Many shareholders meanwhile are pushing for deeper cuts. Activist hedge fund TCI Fund Management said that Google added over 30,000 staff in the first nine months of 2022 alone and urged the company to cut 20% of its workforce and address “excessive employee compensation” — the fund said median salaries at Alphabet in 2021 were $300,000 and the average was much higher. Shareholders are concerned that this “rising cost base” comes despite the emergence of any profitable new lines of business at the company in years.
As The Stack made contact, Joslin was heading to a 49ers playoff game to enjoy some post-layoff entertainment and reflection. Other Google staff were flooding Discord channels and other forums to vent, reflect and wonder what the future holds. Many business leaders watching on were also reflecting on the art of letting go.
Google layoffs: The painful art of letting go
Letting someone go is a “vital and underappreciated task of management” says Joel Peterson, the Robert L. Joss Adjunct Professor of Management at Stanford University’s Graduate School of Business.
The former JetBlue CEO’s thought-provoking article “Firing with Compassion” makes 10 suggestions.
One of them is “do be human”.
As Peterson writes: “Managers should also realize that even though the formal employment relationship is ending, the departing employee probably has many personal relationships with coworkers. If those people believe you haven’t dealt fairly or courteously with the person being let go, morale and engagement are likely to suffer. Failing to treat a fired employee graciously can also come back to hurt the business: Some industries are small, and the person you’re firing today may work for a customer or a supplier tomorrow.”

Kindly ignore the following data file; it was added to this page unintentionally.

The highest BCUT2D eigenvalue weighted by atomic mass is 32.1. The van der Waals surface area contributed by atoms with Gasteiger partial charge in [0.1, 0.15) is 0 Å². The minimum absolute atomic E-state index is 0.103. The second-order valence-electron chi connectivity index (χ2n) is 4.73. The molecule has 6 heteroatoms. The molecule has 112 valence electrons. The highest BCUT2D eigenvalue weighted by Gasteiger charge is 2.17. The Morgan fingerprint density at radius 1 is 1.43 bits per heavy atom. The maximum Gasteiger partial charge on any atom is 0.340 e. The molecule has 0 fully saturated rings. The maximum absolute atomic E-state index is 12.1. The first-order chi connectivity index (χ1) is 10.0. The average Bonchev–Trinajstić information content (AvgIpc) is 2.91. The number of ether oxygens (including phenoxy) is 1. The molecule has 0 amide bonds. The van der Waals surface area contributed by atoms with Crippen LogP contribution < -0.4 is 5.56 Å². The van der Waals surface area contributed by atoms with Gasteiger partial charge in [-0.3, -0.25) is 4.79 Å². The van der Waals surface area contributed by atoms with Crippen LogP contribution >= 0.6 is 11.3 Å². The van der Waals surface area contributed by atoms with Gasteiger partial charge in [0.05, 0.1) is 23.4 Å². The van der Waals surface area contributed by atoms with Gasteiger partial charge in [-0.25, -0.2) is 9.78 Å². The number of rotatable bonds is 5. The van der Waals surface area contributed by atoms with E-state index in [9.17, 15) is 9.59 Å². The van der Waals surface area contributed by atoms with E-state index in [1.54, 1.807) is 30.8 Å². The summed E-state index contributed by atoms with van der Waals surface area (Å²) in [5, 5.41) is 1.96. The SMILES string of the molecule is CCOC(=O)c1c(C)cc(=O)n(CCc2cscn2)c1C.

“Particularly in knowledge-intensive industries, relationships with ex-employees are valuable.”
Scaling “being human” during a round of layoffs of Google’s scale may be a monumental challenge: 12,000 bouquets, cakes, and cards are unlikely to be on any technology CEO’s shopping list in a tightening market.
Cutting veterans of 20 years without a modicum of thanks or a goodbye is particularly brutal however. Remaining staff and management would be forgiven for thinking that there was a better way, even at blue chip scale
Employees who survived the cull will likely now be facing at Google what organisational psychologists emphasised in an essay on “downsizing” is likely to be “increased stress, guilt or mistrust in the management.”
As a trio of German academics wrote in “Frontiers in Psychology” journal in 2016: “Our results suggest that firms considering downsizing should account for costs resulting from detrimental behavior of survivors. Although we focused on performance, we would expect that [such layoffs] might also affect other behavior, such as OCB [“organizational citizenship behaviour”] , creativity, deviance, or turnover intentions. These costs could be a reason why previous studies often found no positive effects of downsizing on firm performance.”